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The missing pieces were explained away with a scene from Solo: A Star Wars Story. In the Solo film, Chewbacca plays Holochess but smashes the table in anger. Two pieces disappear because of this table smash and, in turn, provide an explanation for why the table was ruined.

Honoring Minority Representation

This hidden gem actually includes multiple neat details into one. So, officially, Poe Dameron from the moon Yavin IV. This wasn’t a happy mistake, thanks to Oscar Isaac, the actor who played Dameron in the sequel trilogy.

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Isaac is a Guatemalan native, and he made them promise to make his character a native of Yavin IV because the original trilogy filmed the Yavin scenes in Guatemala. This is a wonderful way to honor the background of Dameron and connect his minority identity to an actor who also represents a minority group.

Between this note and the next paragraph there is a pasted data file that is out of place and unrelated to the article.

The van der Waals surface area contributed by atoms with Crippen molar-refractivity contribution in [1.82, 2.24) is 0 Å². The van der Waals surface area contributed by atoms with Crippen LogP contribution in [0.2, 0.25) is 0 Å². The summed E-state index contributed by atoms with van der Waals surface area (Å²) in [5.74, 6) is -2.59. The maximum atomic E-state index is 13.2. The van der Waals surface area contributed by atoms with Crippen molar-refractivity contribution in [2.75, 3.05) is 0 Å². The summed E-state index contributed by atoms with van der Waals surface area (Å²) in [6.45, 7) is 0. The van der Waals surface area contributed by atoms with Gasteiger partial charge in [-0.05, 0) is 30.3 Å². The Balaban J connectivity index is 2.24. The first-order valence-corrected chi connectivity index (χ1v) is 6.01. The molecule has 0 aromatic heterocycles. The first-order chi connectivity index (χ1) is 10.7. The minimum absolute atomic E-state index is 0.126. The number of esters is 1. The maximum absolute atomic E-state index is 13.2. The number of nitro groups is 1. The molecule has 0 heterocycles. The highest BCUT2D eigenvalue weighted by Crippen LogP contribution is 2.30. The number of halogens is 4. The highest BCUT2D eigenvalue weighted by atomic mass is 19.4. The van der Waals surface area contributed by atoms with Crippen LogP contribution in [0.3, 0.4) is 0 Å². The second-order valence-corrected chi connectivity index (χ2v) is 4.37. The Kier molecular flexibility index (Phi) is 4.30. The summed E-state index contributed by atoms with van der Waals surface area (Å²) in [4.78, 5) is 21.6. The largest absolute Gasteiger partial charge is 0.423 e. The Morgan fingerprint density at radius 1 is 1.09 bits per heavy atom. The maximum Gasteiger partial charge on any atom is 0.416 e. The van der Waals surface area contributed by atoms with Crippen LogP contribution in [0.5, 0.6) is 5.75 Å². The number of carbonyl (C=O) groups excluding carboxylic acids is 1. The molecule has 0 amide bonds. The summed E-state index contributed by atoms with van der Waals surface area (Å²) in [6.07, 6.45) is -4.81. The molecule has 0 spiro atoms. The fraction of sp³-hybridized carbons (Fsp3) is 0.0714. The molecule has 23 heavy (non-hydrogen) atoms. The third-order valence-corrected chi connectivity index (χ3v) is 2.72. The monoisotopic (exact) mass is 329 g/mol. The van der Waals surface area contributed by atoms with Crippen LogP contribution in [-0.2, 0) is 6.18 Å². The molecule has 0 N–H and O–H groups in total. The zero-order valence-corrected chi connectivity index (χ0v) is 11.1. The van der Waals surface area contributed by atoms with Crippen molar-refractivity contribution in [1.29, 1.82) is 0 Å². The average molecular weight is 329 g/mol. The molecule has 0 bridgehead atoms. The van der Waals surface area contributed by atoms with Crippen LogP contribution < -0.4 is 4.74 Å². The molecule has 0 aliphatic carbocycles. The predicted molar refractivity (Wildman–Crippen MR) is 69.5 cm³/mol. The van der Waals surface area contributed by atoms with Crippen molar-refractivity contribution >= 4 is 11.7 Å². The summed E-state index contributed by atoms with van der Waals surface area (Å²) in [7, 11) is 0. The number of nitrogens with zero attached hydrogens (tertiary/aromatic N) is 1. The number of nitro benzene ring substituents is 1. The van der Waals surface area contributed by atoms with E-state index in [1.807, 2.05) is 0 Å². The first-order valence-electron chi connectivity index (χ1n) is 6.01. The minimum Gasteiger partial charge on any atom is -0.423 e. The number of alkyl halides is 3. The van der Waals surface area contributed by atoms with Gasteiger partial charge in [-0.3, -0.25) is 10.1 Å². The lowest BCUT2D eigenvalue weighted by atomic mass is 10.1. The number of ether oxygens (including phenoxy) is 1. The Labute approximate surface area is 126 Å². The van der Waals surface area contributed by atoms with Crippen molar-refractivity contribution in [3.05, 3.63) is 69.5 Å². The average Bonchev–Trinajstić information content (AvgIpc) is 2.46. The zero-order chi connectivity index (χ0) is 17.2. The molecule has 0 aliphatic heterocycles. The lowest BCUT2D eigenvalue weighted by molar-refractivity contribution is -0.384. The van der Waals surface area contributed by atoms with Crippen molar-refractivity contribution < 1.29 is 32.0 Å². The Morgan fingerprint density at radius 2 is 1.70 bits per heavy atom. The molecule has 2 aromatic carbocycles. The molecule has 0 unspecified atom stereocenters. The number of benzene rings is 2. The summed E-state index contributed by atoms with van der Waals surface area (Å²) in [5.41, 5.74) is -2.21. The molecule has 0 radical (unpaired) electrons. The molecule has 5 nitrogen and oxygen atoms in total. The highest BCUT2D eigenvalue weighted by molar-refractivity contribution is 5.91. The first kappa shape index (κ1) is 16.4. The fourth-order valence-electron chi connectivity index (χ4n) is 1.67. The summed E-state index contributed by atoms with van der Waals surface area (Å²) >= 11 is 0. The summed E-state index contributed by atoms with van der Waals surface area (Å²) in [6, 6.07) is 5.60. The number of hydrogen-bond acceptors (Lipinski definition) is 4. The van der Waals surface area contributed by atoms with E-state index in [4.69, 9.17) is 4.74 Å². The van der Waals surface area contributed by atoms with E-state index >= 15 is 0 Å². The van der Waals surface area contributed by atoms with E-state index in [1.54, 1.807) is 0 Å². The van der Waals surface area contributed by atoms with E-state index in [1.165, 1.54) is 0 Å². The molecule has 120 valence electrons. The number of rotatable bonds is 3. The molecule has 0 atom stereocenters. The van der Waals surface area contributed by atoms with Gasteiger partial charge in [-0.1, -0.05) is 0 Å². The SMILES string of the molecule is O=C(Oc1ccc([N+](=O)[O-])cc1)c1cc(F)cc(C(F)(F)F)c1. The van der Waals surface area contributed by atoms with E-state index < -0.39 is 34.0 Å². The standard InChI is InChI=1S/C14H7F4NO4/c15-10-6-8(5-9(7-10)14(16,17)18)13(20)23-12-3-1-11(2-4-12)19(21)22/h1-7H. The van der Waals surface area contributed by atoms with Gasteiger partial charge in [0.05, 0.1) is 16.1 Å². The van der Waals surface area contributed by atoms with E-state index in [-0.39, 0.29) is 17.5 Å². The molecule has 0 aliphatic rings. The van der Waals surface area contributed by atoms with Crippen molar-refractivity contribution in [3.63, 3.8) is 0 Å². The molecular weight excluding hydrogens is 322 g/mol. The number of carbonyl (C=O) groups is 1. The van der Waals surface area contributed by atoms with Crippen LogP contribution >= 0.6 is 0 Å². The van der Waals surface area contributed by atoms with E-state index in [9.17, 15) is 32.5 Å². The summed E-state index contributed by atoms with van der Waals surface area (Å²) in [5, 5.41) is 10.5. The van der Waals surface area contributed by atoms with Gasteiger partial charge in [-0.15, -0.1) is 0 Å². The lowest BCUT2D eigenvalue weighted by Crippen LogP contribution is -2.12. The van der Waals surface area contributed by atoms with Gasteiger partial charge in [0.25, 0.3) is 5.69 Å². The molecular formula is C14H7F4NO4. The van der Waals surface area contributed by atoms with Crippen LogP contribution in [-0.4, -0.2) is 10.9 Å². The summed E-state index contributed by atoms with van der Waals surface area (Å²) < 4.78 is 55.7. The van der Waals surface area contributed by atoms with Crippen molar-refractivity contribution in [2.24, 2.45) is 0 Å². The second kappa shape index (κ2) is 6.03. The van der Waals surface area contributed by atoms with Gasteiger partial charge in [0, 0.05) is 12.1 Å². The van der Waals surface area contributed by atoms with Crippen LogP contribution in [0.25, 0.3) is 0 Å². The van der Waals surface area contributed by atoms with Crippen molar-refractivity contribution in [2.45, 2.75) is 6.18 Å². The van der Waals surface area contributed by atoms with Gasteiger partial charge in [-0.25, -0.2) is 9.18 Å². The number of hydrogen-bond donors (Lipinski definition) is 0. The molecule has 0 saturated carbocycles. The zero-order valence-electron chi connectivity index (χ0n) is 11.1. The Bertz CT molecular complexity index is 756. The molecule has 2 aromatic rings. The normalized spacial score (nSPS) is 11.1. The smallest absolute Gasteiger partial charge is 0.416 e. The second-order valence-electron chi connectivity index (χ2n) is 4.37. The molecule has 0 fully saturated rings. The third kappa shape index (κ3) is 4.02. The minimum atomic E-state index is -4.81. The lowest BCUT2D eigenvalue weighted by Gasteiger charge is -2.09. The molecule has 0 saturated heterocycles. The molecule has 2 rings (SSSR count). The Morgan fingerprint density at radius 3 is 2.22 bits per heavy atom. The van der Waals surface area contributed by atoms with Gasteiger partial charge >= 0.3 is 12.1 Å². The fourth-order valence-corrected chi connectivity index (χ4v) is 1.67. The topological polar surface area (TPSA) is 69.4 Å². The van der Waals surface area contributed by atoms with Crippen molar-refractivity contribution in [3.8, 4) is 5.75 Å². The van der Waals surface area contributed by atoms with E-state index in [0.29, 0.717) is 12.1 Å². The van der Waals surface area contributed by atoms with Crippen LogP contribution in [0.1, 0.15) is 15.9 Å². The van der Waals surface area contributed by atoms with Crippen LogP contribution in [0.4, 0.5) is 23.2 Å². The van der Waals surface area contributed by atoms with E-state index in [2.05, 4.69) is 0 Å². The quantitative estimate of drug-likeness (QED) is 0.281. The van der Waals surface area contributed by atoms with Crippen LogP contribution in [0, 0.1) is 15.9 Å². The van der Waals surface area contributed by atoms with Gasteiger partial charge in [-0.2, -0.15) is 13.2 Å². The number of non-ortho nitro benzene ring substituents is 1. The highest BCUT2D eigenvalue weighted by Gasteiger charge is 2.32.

How to Build a Millennium Falcon

The Millennium Falcon is famously the fastest spacecraft in the galaxy. Not many ships can make the Kessel run in only 12 parsecs. But any notable vehicle is bound to be tough to build, and the prop design team would certainly agree.

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During the original trilogy, the props department had quite the challenge to tackle when they had to design the Millennium Falcon. One of their biggest obstacles was trying to find an interior lighting solution that didn’t melt the ship itself. Their solution was to add big vents to the top and back of the spacecraft.

Do-It-Yourself Special Effects

These days, most sci-fi movies heavily rely on the modern technology of CGI to make their project come to life. But back in the ‘70s, filmmakers had to find alternative creative solutions to make the special effects seem authentic. The Star Wars films serve as the perfect examples.